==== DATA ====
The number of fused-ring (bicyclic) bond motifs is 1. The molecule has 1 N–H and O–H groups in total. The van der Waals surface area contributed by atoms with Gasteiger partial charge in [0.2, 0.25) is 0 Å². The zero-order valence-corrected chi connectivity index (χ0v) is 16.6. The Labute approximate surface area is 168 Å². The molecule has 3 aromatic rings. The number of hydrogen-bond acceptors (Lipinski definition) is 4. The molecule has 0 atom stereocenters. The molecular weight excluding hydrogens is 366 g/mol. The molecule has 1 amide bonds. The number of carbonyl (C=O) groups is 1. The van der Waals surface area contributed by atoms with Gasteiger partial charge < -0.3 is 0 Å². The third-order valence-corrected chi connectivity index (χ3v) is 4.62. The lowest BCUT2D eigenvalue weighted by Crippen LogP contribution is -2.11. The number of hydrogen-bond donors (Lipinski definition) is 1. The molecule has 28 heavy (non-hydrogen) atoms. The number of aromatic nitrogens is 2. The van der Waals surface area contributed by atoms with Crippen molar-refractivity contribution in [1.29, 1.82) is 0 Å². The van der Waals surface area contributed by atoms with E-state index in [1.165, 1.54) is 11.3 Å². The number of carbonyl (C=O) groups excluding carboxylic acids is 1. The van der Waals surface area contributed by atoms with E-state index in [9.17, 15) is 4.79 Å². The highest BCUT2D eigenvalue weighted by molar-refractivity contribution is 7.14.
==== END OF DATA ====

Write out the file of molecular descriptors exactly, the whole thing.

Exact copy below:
The number of fused-ring (bicyclic) bond motifs is 1. The molecule has 1 N–H and O–H groups in total. The van der Waals surface area contributed by atoms with Gasteiger partial charge in [0.2, 0.25) is 0 Å². The zero-order valence-corrected chi connectivity index (χ0v) is 16.6. The Labute approximate surface area is 168 Å². The molecule has 3 aromatic rings. The number of hydrogen-bond acceptors (Lipinski definition) is 4. The molecule has 0 atom stereocenters. The molecular weight excluding hydrogens is 366 g/mol. The molecule has 1 amide bonds. The number of carbonyl (C=O) groups is 1. The van der Waals surface area contributed by atoms with Gasteiger partial charge < -0.3 is 0 Å². The third-order valence-corrected chi connectivity index (χ3v) is 4.62. The lowest BCUT2D eigenvalue weighted by Crippen LogP contribution is -2.11. The number of hydrogen-bond donors (Lipinski definition) is 1. The molecule has 28 heavy (non-hydrogen) atoms. The number of aromatic nitrogens is 2. The van der Waals surface area contributed by atoms with Crippen molar-refractivity contribution in [1.29, 1.82) is 0 Å². The van der Waals surface area contributed by atoms with E-state index in [1.165, 1.54) is 11.3 Å². The number of carbonyl (C=O) groups excluding carboxylic acids is 1. The van der Waals surface area contributed by atoms with E-state index in [9.17, 15) is 4.79 Å². The highest BCUT2D eigenvalue weighted by molar-refractivity contribution is 7.14.